international law of human rights."


                 37.    Proposal submitted by the United States of America
                        (A/AC.252/1998/WP.36)

        Divide the present article 1 into two articles. The new first article
would contain the following technical definitions to replace those currently in
article 1, paragraphs 2 to 9.



        Article 1

        For the purposes of this Convention:

       "1.  Nuclear material' means plutonium, except that with isotopic
concentration exceeding 80 per cent in plutonium-238; uranium-233; uranium
enriched in the isotope 235 or 233; uranium containing the mixture of isotopes
occurring in nature other than in the form of ore or ore residue; or any material
containing one or more of the foregoing;

       "Whereby  uranium enriched in the isotope 235 or 233' means
uranium containing the isotope 235 or 233 or both in an amount such that the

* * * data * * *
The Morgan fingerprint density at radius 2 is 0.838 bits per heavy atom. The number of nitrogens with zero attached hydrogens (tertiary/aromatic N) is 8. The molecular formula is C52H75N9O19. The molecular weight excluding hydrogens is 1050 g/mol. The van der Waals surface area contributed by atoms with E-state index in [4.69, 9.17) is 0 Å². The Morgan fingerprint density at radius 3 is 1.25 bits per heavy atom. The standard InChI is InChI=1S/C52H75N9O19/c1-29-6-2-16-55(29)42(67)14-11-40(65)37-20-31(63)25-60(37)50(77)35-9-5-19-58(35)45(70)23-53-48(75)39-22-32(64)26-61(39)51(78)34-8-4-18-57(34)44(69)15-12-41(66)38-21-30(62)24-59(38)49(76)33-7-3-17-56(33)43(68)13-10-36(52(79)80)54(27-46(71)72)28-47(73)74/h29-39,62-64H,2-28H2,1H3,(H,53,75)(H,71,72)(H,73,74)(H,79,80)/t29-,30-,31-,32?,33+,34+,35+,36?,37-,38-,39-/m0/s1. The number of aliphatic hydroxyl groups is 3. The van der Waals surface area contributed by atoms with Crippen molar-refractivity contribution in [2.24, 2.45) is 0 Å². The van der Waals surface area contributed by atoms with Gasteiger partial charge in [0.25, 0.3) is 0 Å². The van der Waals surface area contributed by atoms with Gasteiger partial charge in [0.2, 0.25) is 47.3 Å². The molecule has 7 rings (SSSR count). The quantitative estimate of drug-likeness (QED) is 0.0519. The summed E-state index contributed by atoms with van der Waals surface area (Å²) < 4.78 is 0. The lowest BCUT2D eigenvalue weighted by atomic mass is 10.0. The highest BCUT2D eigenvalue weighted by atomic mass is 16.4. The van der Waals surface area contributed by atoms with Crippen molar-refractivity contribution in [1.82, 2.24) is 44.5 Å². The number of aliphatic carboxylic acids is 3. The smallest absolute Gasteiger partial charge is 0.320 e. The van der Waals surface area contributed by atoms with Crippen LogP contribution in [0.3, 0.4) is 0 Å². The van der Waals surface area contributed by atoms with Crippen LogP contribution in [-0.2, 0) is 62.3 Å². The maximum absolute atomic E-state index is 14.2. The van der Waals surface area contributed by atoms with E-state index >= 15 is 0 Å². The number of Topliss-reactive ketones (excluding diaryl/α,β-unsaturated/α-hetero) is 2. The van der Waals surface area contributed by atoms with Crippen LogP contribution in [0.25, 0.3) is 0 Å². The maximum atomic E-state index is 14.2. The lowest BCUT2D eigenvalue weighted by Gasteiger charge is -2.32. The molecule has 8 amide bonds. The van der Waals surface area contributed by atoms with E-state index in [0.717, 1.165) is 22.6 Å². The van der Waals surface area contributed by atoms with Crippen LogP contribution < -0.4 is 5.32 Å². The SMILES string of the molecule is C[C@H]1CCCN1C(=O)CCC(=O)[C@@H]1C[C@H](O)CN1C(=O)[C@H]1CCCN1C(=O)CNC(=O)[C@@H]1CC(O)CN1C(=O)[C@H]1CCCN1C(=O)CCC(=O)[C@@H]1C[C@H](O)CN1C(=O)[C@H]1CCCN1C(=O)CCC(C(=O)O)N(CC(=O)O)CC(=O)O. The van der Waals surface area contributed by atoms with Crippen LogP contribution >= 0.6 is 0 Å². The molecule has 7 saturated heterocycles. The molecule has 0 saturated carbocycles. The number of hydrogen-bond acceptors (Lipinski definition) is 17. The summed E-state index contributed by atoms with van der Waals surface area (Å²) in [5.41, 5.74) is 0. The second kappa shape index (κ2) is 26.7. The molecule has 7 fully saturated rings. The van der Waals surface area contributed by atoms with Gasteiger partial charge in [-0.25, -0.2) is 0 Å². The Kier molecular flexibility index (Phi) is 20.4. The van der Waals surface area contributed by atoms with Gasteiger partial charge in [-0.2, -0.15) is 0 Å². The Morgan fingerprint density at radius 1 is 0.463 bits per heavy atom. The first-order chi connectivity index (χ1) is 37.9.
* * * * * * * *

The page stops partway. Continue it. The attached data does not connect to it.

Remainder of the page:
abundance ratio of the sum of these isotopes is greater than the ratio of the
isotope 235 to the isotope 238 occurring in nature;

        "2.  Other radioactive material' means material, other than that
defined in paragraph 1 above, which contains nuclides which undergo spontaneous
disintegration (a process accompanied by emission of one or more types of
ionizing radiation such as alpha-, beta-, neutron particles and gamma rays) and
which material may, due to its radiological properties, cause death, serious
bodily injury or extensive destruction to property;

        "3.  Nuclear facility' means:

        (a) Any nuclear reactor, including reactors installed on vessels,
vehicles, aircraft or space objects for use as an energy source in order to
propel such vessels, craft or objects or for any other purpose;

        (b) Any plant or conveyance being used for the production,
location, storage, processing or transport of nuclear material;

        "4.  Radiation device' means:

        (a) Any nuclear explosive device;

        (b) Any radiation dissemination device."


                 38.    Proposal submitted by the Republic of Korea
                        (A/AC.252/1998/WP.37)

         Article 8 bis

         None of the offences set forth in article 1 bis shall be regarded,